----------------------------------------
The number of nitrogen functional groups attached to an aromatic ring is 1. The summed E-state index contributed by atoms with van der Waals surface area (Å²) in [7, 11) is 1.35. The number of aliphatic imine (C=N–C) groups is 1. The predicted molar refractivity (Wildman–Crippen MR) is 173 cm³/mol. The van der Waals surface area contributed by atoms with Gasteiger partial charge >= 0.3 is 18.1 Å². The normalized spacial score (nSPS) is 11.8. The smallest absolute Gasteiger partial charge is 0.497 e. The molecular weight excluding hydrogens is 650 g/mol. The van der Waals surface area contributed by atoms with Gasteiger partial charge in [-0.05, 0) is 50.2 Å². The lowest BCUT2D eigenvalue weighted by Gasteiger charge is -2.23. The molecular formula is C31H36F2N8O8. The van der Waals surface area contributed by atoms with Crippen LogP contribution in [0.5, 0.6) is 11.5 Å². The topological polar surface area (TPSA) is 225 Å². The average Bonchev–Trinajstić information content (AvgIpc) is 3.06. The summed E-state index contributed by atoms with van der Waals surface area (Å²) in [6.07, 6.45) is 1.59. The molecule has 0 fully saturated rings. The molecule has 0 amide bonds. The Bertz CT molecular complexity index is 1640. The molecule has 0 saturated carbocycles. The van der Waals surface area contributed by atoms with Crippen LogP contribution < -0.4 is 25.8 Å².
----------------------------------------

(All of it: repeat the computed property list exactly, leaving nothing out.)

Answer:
The number of nitrogen functional groups attached to an aromatic ring is 1. The summed E-state index contributed by atoms with van der Waals surface area (Å²) in [7, 11) is 1.35. The number of aliphatic imine (C=N–C) groups is 1. The predicted molar refractivity (Wildman–Crippen MR) is 173 cm³/mol. The van der Waals surface area contributed by atoms with Gasteiger partial charge >= 0.3 is 18.1 Å². The normalized spacial score (nSPS) is 11.8. The smallest absolute Gasteiger partial charge is 0.497 e. The molecular weight excluding hydrogens is 650 g/mol. The van der Waals surface area contributed by atoms with Gasteiger partial charge in [-0.05, 0) is 50.2 Å². The lowest BCUT2D eigenvalue weighted by Gasteiger charge is -2.23. The molecular formula is C31H36F2N8O8. The van der Waals surface area contributed by atoms with Crippen LogP contribution in [0.5, 0.6) is 11.5 Å². The topological polar surface area (TPSA) is 225 Å². The average Bonchev–Trinajstić information content (AvgIpc) is 3.06. The summed E-state index contributed by atoms with van der Waals surface area (Å²) in [6.07, 6.45) is 1.59. The molecule has 0 fully saturated rings. The molecule has 0 amide bonds. The Bertz CT molecular complexity index is 1640. The molecule has 0 saturated carbocycles. The van der Waals surface area contributed by atoms with Crippen LogP contribution < -0.4 is 25.8 Å².